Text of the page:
The word ‘hero’ is often bandied about too casually.
It’s sometimes attached to pop stars or athletes, people who, while worthy of our attention and admiration in many cases, just don’t quite fit the bill.
People who potentially put their lives on the line every day in service of others are our real heroes. Whether it be military personnel, police, firefighters, frontline workers during a pandemic (we really do have a lot of heroes in that category), they much better fit how the word should be defined.
We can certainly slot Nick Rivers and his fellow Arrowsmith Search and Rescue colleagues in there too after what unfolded Saturday.
Rivers surely saved the life of another man earlier this month, helping to pull him from the frigid waters in Little Qualicum Falls Provincial Park.
Rivers bravely and selflessly rappelled into the raging Little Qualicum River to rescue the man.
Two days later, he was humbly downplaying his efforts.
“I’m doing alright. Sore, but it comes with the territory,” said Rivers, search and rescue manager of Arrowsmith SAR and a Parksville business owner.
He might be downplaying things, but the rest of us should be shouting his praises from the rooftops.
BC Search and Rescue Association treasurer Jim McAllister said “the outcome could have been quite a bit different.”
“In this case there was the anchorage there for the ropes, properly trained members that were trained in both rope rescue and swift water. If they were not available or if that site had been further away from their equipment and access… the team on-site might have made the decision not to go into the water.”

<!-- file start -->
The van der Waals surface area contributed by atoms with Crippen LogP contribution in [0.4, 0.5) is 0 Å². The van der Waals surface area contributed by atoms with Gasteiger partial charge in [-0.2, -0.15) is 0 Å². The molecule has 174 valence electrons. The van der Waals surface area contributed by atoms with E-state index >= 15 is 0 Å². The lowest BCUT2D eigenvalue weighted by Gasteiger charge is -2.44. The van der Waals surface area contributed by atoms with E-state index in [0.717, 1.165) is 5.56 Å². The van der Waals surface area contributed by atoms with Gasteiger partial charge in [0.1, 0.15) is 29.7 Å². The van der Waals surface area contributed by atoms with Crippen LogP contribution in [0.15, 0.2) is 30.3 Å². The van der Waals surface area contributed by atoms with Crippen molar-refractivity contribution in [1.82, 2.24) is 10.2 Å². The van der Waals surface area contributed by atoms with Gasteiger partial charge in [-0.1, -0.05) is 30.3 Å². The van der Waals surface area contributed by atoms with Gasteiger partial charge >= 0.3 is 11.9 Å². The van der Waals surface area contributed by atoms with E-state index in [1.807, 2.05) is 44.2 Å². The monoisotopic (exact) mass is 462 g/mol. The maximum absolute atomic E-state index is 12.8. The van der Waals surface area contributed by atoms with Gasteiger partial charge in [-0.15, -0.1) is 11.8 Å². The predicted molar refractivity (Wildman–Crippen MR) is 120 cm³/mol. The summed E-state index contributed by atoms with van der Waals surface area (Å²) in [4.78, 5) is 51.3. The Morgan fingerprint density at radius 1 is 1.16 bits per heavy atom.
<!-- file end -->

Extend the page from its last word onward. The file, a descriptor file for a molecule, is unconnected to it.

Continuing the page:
Fortunately for the hypothermic man plucked from the water, he was surrounded by both bravery and expertise.
The reception from the general public that Rivers received following the rescue has been all positive. He jokingly said he is “having a hard time keeping up with the fame.”
He deserves it and he did note that being in the public’s eye does “bode well” for the Arrowsmith SAR’s current fundraiser for their new hall, saying that “the attention couldn’t hurt,” but he didn’t want to push the agenda.
The group has asked for public assistance with the $1.2-million project, with member Stuart Kirk telling the PQB News the call volume has doubled over the last decade.
The project’s price seems a small price to pay for saving lives.
Well done to all involved in the rescue.
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